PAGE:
"If you have eyes to see and ears to hear, they will tell you something." —A Japanese bug collector, Beetle Queen Conquers Tokyo
Next to the snake, insects are probably the least loved of the planet's creatures — especially if you're an adult. How else to explain the $4 billion a year Americans spend to eradicate them? Leave it to the nation that practices Shinto — with its belief that there are spirits in all creations — to put these tiny critters in perspective.
First-time documentarian Jessica Oreck (a docent at the American Museum of Natural History) does a better job of connecting and contrasting the natural world with modern human society than a dozen talking head eco-docs. Choosing breathtaking macro photography, colorful characters, discussions of poetry and philosophy over guilt-inducing narration and melodramatic orchestration, Oreck suggests that bugs are nature's version of the haiku — beautiful and short-lived, a gloriously simple reminder of our mortality.
Insect vending machines, beetles purchased by kids for pets (and running north of $50), tourists gathering to watch fireflies, a Ferrari-driving hornet hunter, and prized specimens reaching into the tens of thousands of dollars, she provides an expansive and intimate portrait of cultural insectophilia. Drawing comparisons to bonsai tree pruning, cherry blossoms and Zen gardens, Oreck highlights the Japanese philosophy of mono no — that the most beautiful things in life are fleeting. It's a romantic but reductive notion that too neatly attempts to define the Japanese people. Still, Beetle Queen's essaylike presentation is infested with fantastic images of these unjustly maligned organisms and the extreme efforts some will go to acquire them. Furthermore, by juxtaposing their place in the natural world with the frantic buglike activities of mega-cities such as Tokyo, Oreck confronts modern urbanization, offering evidence of both disconnection and its own possible evanescence.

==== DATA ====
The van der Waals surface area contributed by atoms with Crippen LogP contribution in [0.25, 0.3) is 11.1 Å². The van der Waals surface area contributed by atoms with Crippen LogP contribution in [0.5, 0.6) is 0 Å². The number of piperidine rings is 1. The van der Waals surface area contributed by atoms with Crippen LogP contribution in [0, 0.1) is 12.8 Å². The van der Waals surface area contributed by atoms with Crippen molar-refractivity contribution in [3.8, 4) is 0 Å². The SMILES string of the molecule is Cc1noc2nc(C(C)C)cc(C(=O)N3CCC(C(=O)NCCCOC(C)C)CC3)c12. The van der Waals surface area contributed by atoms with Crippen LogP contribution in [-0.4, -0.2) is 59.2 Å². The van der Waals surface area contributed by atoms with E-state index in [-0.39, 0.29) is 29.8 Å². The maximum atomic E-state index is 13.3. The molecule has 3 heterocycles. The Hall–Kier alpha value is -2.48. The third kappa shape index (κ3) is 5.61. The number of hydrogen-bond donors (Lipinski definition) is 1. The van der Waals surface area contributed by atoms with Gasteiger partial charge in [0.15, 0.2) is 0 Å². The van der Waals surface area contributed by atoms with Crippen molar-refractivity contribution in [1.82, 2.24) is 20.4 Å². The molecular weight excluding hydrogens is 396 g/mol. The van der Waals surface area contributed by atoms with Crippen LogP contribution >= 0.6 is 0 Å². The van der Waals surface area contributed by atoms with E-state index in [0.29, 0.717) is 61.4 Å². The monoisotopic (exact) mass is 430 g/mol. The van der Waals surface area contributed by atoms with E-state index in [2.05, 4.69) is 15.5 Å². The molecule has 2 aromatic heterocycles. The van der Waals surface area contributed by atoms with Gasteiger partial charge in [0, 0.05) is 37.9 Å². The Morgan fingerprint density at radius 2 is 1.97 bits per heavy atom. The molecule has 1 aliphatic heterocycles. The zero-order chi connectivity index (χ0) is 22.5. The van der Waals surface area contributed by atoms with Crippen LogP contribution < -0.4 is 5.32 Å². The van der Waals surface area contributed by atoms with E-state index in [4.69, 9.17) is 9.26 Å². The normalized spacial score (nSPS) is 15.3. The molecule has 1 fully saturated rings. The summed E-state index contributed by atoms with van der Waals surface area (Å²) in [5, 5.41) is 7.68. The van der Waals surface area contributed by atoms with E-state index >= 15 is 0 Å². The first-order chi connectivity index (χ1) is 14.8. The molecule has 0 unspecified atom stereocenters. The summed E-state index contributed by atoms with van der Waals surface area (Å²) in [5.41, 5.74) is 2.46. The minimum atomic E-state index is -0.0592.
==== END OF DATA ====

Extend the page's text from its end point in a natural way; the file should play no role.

With its fascinated focus on the miniature, meditative pace and visually lyrical style, Beetle Queen gives audiences a compelling opportunity to view "pests" in a radically different light.
Whether you think they're alien, aesthetic or icky, Oreck makes it clear that we have much to learn from a bug's life.
Showing at the Detroit Film Theatre (inside the DIA, 5200 Woodward Ave., Detroit; 313-833-3237), at 7 p.m. on Saturday, July 17, and at 2 p.m. on Sunday, July 18. It also shows at 9:30 p.m. Friday and Saturday, July 23-24, and at 4 p.m. on Sunday, July 25.
Jeff Meyers writes about film for Metro Times. Send comments to firstname.lastname@example.org.
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